Washington, DC,October 21, 2016(PAHO/WHO)-The Region of the Americas is celebrating 25 years with no cases of wild poliovirus. The last case was detected on August 23, 1991, in Peru. The countries of the region, supported by the Pan American Health Organization/World Health Organization (PAHO/WHO), were able to eliminate polio and maintain the Americas free of the disease by achieving high rates of vaccination coverage of children and through sustained epidemiological surveillance to ensure early detection of any outbreaks.
"Thanks to the strong commitment and hard work of the countries of the Americas, as well as health workers, donors, and other partners, poliomyelitis is now a fear that belongs in the past for parents in our region," said Cuauhtémoc Ruiz Matus, head of PAHO/WHO's Expanded Program on Immunization. "It is critical that we continue vaccinating so that polio disappears from the world. This is something we have been working toward for 30 years."
In 1975, nearly 6,000 cases of polio were reported in the Region, and in 1991 the last six cases were detected. Three years later, in 1994, the disease was formally declared eliminated from the region. Since then, no child has been paralyzed by polio in the Americas.
Poliomyelitis is a highly contagious disease caused by a virus that invades the nervous system and can cause paralysis in a matter of hours. It especially affects children under age 5. There is no cure, but it is preventable. When administered several times, the polio vaccine can provide lifetime protection.More than 15 million people around the world who are walking today would be paralyzed if not for vaccination.
In addition to providing technical assistance, PAHO has contributed to polio elimination by helping the countries of Latin America and the Caribbean procure most of the vaccines, syringes, and supplies they use in their immunization programs. The PAHO Revolving Fund has provided continuous supply and affordable prices with high quality standards.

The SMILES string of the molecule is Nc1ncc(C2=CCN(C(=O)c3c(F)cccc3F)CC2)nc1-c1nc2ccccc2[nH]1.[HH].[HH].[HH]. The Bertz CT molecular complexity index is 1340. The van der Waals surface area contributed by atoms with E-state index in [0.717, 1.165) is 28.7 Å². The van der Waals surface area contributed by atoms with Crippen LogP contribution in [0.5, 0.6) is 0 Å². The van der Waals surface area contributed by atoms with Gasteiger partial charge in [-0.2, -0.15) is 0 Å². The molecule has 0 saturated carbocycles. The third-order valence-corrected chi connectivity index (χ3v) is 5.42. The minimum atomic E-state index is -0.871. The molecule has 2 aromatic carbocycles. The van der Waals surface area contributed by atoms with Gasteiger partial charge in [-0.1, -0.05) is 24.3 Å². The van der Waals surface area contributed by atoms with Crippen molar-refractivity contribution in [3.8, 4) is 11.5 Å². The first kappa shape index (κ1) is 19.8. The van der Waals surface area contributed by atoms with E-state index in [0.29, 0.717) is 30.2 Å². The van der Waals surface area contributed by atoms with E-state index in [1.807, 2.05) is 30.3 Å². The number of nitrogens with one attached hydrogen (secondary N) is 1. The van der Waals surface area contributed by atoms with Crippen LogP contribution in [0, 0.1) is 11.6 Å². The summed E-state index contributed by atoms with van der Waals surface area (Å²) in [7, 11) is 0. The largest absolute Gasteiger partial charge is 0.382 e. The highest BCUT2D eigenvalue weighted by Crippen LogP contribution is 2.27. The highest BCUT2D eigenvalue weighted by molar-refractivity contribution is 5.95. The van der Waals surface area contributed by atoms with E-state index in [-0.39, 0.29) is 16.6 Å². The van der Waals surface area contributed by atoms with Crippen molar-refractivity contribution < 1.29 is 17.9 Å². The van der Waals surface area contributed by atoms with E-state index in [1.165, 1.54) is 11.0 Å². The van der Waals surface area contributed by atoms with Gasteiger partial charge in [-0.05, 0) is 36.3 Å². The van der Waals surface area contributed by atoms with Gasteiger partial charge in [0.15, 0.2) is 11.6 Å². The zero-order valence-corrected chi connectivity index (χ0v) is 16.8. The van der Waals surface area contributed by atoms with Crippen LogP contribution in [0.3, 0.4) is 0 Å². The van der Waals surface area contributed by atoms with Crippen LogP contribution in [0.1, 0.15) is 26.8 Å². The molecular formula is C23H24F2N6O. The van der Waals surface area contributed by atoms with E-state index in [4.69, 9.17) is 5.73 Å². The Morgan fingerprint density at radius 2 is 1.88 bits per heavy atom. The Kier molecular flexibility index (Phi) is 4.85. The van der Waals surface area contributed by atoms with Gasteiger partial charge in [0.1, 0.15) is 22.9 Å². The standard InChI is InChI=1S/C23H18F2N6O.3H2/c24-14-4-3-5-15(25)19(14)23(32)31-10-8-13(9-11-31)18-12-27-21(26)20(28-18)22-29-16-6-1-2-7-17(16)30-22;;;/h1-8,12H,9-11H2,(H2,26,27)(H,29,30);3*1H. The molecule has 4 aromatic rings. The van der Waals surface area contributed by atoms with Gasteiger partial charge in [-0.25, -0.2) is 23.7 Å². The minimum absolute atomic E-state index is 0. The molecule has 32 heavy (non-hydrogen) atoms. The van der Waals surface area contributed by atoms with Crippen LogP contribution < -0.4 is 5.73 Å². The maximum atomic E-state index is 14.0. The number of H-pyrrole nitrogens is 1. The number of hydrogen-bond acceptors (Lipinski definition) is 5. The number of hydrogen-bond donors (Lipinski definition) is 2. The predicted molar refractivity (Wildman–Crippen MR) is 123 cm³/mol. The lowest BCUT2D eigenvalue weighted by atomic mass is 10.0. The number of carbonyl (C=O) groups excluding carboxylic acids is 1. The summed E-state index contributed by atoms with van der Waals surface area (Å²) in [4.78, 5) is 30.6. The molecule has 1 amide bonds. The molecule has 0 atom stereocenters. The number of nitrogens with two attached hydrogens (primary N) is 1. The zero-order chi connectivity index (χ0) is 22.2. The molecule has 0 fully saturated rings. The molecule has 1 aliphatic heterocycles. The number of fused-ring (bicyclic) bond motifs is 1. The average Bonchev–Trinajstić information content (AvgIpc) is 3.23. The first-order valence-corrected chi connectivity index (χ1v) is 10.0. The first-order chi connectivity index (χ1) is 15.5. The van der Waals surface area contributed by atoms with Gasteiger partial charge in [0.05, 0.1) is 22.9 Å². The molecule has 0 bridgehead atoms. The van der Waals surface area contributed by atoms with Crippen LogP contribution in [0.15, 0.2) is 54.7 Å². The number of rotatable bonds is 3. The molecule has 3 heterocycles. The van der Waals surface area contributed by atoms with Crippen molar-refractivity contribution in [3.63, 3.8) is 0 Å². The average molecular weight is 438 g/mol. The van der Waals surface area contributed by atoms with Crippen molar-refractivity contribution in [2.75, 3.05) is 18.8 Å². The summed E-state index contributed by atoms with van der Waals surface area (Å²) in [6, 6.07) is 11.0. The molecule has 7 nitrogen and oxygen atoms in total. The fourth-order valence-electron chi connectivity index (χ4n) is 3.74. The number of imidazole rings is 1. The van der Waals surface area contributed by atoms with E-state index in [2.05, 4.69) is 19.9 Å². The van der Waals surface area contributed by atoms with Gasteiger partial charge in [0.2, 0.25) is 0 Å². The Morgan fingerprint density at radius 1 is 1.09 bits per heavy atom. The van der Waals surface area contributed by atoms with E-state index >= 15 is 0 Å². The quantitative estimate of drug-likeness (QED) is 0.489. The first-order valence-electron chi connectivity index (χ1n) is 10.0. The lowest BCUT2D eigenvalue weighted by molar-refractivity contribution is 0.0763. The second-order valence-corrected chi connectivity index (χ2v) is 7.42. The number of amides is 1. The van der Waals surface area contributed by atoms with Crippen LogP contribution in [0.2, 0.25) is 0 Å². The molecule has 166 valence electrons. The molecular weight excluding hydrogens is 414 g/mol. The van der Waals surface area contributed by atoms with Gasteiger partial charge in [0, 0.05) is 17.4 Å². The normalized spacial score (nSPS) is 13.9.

As the first region of the world to eliminate polio, the Americas led the way toward a world free of the disease.
Today the world is close to achieving the goal of eradicating polio. Globally, there are now fewer cases than at any time in history: just 27 cases of wild poliovirus had been reported worldwide as of October 11 this year, compared with 51 cases in the same period last year. Only three countries detected polio cases in 2016: Pakistan, Afghanistan, and Nigeria, the latter reporting in August that two children had been paralyzed by the disease, after two years of no detected cases. Four of the six WHO regions have been certified as polio-free, and only one of the three types of wild poliovirus (type 1) continues to circulate in the world.
The efforts that resulted in these achievements were led by the Global Polio Eradication Initiative, headed by WHO, Rotary International, the United States Centers for Disease Control and Prevention (CDC), and UNICEF.
In April of this year, 155 countries and territories around the world took a step closer to eradication of the disease by taking part in "the switch," a process consisting of withdrawing trivalent oral polio vaccine (OPVt), which offered protection against the three types of poliovirus, and replacing it with bivalent vaccine (OPVb), which protects against two types, since poliovirus type 2 has been eradicated. This process will help strengthen the immunity of people vaccinated against the remaining types of poliovirus and reduce the risk of polio cases caused by the type 2 vaccine.
Global polio eradication will mean a disease-free world for future generations as well as economic savings of some $40-50 billion. Failing to meet the target of eradication would result in a reemergence of the disease, with an estimated 200,000 cases every year around the world. "There still is a great deal to do in this new push for global eradication to protect future generations and ensure that vaccines are available for all children," said Ruiz.
Regional efforts will now focus on ensuring that every year more than 95% of children under age 1 are vaccinated against polio in every municipality in the countries of the Americas. Efforts will also focus on increased monitoring of cases of acute flaccid paralysis and on meeting the requirements of the Global Polio Eradication Initiative and of the Polio Endgame Strategic Plan, which lays out the necessary steps for the world to be free of this disease by 2018.
Poliomyelitis was the second vaccine-preventable disease to be eliminated from the Americas (1994), preceded by the regional eradication of smallpox (1971) and followed by the elimination of rubella and congenital rubella syndrome (2015), and this year by the elimination of measles.